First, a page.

Saving tomato seeds is fun and easy! We wanted to share a step-by-step process with pictures so you can save your own tomato seeds if you wish. Knowledge is power!
Step 1 - Select a ripe tomato. If you are growing your own tomatoes, leave it on the vine as long as you can - you will get more viable seeds. If you are buying a tomato from a local farm, look for soft tomatoes which deep, rich colours- these will be the most ripe. Tomatoes from the grocery store are not recommended for seed saving because they are harvested when green and then artificially ripened with ethylene gas - this means the seeds would not be mature.
Step 2 - Place tomatoes in a container. This can be anything from a mason jar to a 5-gallon bucket, it just depends on the amount of tomatoes you are saving seeds from
Step 3 - Squish the tomatoes! You can use anything from a hoe to your hands. The idea here is to break the skin and expose the seeds. You can remove the skins at this point if you wish as long as you've removed the seeds from them. This step is messy.
Step 4 - Add water. After your tomatoes are mushed up and mostly liquid, add some water - atleast the same amount as the liquid tomatoes.
Step 5 - Wait. Whenever you've eaten tomatoes before, you may have noticed the seeds each have a little gel around them. This gel needs to be removed for best results growing your seeds next season! Luckily the tomatoes have everything they need to do this themselves. All you need to do is wait for 24-48 hours and the tomatoes will naturally ferment the gel from around the seeds. Once the gel is dissolved away from the seeds, the viable (aka "growable") seeds will sink to the bottom of the container - if you are doing this in a glass container you will see this for yourself, if not you can reasonably assume that by 48 hours it will have happened. Fermentation is a smelly process so there will be a bit of an odour! You may want to let this happen outside.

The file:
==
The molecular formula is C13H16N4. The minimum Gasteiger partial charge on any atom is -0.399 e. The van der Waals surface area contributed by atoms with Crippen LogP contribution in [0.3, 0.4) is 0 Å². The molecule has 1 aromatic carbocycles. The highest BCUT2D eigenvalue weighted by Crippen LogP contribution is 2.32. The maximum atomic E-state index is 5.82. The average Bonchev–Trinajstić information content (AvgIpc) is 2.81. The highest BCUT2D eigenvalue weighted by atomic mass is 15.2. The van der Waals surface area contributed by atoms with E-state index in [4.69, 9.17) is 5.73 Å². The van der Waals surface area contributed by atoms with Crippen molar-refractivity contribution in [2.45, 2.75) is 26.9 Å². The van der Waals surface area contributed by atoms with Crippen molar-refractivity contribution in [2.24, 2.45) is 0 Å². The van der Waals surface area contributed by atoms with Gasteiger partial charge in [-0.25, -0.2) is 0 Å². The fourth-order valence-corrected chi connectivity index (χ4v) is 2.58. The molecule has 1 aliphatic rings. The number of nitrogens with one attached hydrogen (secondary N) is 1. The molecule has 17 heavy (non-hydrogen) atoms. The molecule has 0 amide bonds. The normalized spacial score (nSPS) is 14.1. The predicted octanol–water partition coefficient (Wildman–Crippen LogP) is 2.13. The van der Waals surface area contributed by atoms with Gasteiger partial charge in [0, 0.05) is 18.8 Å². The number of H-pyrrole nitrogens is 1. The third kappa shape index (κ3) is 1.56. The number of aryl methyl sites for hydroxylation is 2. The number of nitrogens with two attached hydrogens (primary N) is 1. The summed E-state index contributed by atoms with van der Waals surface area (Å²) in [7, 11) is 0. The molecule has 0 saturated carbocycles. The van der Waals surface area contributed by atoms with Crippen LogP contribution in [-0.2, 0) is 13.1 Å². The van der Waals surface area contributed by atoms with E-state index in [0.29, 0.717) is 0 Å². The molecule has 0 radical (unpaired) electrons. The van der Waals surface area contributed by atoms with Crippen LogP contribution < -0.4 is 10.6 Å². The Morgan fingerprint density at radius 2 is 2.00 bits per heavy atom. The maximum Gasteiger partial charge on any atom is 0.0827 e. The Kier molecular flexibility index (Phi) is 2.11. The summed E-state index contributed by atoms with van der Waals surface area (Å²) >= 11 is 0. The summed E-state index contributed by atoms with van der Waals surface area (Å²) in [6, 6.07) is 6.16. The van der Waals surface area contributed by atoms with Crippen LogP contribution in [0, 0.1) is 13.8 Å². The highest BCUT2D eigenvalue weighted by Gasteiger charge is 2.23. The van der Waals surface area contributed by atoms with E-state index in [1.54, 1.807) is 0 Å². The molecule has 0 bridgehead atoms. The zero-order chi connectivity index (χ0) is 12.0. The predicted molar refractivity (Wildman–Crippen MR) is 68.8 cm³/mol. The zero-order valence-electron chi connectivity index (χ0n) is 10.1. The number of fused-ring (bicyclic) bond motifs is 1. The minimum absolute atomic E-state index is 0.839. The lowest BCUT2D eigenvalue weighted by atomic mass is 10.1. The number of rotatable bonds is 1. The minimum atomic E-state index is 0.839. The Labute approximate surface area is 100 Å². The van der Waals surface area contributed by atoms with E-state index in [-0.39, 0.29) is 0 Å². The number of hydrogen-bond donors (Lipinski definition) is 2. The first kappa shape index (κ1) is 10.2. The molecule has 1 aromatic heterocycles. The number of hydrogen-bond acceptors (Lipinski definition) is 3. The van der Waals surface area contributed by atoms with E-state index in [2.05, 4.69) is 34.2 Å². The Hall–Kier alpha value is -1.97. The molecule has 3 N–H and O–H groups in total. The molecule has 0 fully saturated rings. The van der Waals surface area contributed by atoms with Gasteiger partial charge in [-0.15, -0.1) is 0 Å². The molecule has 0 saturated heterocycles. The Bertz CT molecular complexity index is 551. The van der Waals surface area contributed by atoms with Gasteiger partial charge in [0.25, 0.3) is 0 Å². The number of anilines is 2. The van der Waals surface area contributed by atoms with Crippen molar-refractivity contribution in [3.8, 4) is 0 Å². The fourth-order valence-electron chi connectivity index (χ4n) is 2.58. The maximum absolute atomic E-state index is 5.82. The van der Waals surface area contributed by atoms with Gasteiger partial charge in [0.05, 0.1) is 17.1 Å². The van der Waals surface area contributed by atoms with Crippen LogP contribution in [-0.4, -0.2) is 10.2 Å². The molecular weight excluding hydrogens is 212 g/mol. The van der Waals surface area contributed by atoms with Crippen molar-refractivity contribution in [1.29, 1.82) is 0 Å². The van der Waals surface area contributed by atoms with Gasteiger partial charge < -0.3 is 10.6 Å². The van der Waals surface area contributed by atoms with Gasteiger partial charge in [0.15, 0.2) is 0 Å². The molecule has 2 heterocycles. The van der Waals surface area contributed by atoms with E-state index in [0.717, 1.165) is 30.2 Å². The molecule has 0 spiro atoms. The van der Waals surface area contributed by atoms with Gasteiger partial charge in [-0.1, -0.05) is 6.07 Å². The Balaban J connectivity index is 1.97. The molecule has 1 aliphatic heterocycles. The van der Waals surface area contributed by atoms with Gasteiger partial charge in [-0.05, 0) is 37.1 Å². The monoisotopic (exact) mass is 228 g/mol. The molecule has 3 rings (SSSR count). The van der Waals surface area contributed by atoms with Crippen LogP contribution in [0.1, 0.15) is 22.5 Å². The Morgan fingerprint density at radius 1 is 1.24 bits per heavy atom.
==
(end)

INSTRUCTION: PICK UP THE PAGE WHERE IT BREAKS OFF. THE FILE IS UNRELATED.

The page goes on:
Step 6 - Pour off the mush. When you look at your tomatoes again you will see that all of the goop and skins and undeveloped seeds will have floated to the surface, your viable seeds will have sunk to the bottom of the container. You can now gently pour off the top layer of goopy water but make sure not to pour out your seeds!
Step 7 - Rinse off seeds. Next you will want to keep adding water and pouring it off the seeds. Once you add the water each time, the seeds will rise in the water but just wait a moment and the seeds will sink again. The point of this is to wash off any remaining debris from the tomato seeds, the cleaner the seeds are, the better they will store for you. This may take 4 or 5 "flushes" and you are done when the water is clear.
Step 8 - Dry Seeds. Once the seeds are clean, try to pour off as much of the remaining water as you can. Then you can lay out your seeds on a surface to dry! I find what works best for us is simply using a plastic lid to dry the seeds on. If you use paper towel the seeds can stick to the paper and it's not easy to remove the paper from them. You could also use an old cotton towel, the seeds will still stick to it but atleast you won't have paper stuck to them. Drying can take anywhere from a couple days to a week or two depending on temperature and humidity. Be sure to dry them either inside or somewhere mice can't get to them, mice love tomato seeds!
Step 9 - Store your seeds. Once seeds are completely dry, keep your them in a cool, dry place out of direct sunlight. Paper bags or envelopes are preferable to let the seeds "breathe", however you can use plastic as well - just leave the top open for a couple weeks at first, even a little moisture could make them mold if you close it right away!
You now have your own saved tomato seeds that will be good for the next 4-6 years of growing!
It feels very empowering to save your own seeds. It's something that most of our ancestors would have done every year. Now you know how to continue the tradition! Best of luck and happy growing!
Olde Furrow Farmers!!